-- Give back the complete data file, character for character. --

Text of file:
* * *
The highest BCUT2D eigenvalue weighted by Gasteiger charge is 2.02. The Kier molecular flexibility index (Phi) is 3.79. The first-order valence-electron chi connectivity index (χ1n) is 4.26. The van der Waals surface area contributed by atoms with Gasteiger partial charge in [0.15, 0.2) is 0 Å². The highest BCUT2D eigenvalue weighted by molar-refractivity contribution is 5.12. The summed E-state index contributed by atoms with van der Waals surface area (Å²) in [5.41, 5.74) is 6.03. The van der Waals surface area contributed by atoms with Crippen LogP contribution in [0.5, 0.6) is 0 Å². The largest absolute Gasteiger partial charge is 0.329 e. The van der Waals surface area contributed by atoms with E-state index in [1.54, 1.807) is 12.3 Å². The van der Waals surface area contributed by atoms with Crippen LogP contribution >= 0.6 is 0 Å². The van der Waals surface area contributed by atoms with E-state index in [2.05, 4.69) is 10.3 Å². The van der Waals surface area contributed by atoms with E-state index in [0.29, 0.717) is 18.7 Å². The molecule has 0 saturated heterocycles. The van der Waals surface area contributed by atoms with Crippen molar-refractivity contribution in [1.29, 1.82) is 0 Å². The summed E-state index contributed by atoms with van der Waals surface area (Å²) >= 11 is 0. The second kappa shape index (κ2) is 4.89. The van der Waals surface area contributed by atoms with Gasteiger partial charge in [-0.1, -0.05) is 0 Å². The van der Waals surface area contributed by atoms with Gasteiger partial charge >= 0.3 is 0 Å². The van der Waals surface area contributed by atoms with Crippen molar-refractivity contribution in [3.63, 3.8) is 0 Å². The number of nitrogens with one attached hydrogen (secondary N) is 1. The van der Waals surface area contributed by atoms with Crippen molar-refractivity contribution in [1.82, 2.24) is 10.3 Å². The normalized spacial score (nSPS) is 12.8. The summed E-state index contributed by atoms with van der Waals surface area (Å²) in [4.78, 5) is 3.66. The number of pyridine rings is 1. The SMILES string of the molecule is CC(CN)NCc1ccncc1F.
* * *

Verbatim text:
The highest BCUT2D eigenvalue weighted by Gasteiger charge is 2.02. The Kier molecular flexibility index (Phi) is 3.79. The first-order valence-electron chi connectivity index (χ1n) is 4.26. The van der Waals surface area contributed by atoms with Gasteiger partial charge in [0.15, 0.2) is 0 Å². The highest BCUT2D eigenvalue weighted by molar-refractivity contribution is 5.12. The summed E-state index contributed by atoms with van der Waals surface area (Å²) in [5.41, 5.74) is 6.03. The van der Waals surface area contributed by atoms with Crippen LogP contribution in [0.5, 0.6) is 0 Å². The largest absolute Gasteiger partial charge is 0.329 e. The van der Waals surface area contributed by atoms with E-state index in [1.54, 1.807) is 12.3 Å². The van der Waals surface area contributed by atoms with Crippen LogP contribution >= 0.6 is 0 Å². The van der Waals surface area contributed by atoms with E-state index in [2.05, 4.69) is 10.3 Å². The van der Waals surface area contributed by atoms with E-state index in [0.29, 0.717) is 18.7 Å². The molecule has 0 saturated heterocycles. The van der Waals surface area contributed by atoms with Crippen molar-refractivity contribution in [1.29, 1.82) is 0 Å². The summed E-state index contributed by atoms with van der Waals surface area (Å²) >= 11 is 0. The second kappa shape index (κ2) is 4.89. The van der Waals surface area contributed by atoms with Gasteiger partial charge in [-0.1, -0.05) is 0 Å². The van der Waals surface area contributed by atoms with Gasteiger partial charge >= 0.3 is 0 Å². The van der Waals surface area contributed by atoms with Crippen molar-refractivity contribution in [3.63, 3.8) is 0 Å². The number of nitrogens with one attached hydrogen (secondary N) is 1. The van der Waals surface area contributed by atoms with Crippen molar-refractivity contribution in [1.82, 2.24) is 10.3 Å². The normalized spacial score (nSPS) is 12.8. The summed E-state index contributed by atoms with van der Waals surface area (Å²) in [4.78, 5) is 3.66. The number of pyridine rings is 1. The SMILES string of the molecule is CC(CN)NCc1ccncc1F.